Student war reenactment a deterrent, especially now
The Canadian forces, digging to extend the five-foot trench they stood in, didn't hear the crunching of dry leaves as German soldiers sneaked up to attack them.
Dozens of high school students posing as Germans bombarded 30 neck-deep teachers with makeshift stick grenades during last week's reenactment of a trench raid.
These reenactments take place annually on history teacher Robin Barker-James's 50-acre farm in Tillsonburg, Canada, about two hours southeast of Toronto. Each year the two-day event grows, as does the maze of student-dug trenches. More than 2,000 15- to 19-year-old students have now participated in the depictions of World War I and II battles.
The exercise has had particular resonance this year, coming just a few weeks after Canadian forces left to take part in the US-led campaign against Afghanistan's Taliban regime.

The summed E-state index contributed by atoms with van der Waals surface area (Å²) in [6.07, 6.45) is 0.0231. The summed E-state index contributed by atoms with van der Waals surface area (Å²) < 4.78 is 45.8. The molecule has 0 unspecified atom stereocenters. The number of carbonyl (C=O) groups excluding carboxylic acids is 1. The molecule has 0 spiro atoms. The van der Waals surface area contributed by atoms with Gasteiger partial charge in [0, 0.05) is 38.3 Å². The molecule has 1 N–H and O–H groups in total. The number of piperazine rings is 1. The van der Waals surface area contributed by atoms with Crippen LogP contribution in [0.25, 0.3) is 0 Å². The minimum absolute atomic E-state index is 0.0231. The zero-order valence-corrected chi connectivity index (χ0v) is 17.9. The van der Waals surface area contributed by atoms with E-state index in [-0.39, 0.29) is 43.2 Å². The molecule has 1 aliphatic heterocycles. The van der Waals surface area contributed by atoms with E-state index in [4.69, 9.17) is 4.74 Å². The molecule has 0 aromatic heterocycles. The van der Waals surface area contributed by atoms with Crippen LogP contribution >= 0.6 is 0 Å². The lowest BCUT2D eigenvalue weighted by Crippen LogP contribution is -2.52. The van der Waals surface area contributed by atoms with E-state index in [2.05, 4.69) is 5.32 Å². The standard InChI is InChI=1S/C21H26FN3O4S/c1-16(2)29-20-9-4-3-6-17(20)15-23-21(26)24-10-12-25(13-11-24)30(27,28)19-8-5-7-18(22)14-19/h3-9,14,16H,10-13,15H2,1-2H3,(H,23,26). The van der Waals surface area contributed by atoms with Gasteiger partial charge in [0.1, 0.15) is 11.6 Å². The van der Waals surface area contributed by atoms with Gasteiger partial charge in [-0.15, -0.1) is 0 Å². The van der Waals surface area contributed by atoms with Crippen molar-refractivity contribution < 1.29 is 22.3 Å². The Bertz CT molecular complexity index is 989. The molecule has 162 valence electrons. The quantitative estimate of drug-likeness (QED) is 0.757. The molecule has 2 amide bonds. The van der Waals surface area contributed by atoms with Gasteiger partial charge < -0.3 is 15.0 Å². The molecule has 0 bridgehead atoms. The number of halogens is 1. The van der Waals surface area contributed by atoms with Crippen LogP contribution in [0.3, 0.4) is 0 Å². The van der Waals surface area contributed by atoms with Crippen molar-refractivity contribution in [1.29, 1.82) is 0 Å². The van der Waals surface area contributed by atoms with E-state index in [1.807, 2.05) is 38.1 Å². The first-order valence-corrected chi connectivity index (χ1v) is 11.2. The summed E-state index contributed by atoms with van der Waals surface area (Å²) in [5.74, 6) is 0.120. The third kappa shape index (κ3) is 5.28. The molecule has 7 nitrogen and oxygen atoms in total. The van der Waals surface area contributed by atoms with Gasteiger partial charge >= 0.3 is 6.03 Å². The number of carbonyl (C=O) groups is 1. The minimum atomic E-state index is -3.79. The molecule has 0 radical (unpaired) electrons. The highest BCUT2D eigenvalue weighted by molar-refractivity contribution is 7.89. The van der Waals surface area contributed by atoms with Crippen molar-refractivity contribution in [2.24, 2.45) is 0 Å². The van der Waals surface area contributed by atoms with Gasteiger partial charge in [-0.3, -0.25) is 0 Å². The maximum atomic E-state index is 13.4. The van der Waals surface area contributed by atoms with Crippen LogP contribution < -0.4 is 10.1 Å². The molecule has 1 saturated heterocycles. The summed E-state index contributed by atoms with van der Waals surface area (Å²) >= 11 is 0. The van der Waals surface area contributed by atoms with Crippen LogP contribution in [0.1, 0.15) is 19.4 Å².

Barker-James created the trench system four years ago, with the blessing of his wife, also a teacher, and his school principal. But, he notes, some local school boards objected to the idea, saying it was too militarist.
And indeed, he admits, some students do get a "glint of devil in their eyes" during the reenactment, and needed to be reminded of its educational purpose. But many more student participants believe the exercise has helped them to better understand the harsh realities of war.
"This is more of a deterrent to it," says 11th-grader Jay Tisdale, who played the role of a German command officer in the surprise attack. He says the battles reenacted show the "grimmer side" of war, not the romanticized Hollywood version.
Brooke Vanderhoeven, who participated this year for the second time, agrees: "Last year, I was really upset, because afterwards I couldn't believe what they went through."
Barker-James says that's the goal of the simulation: to leave students "hesitant about blindly supporting war."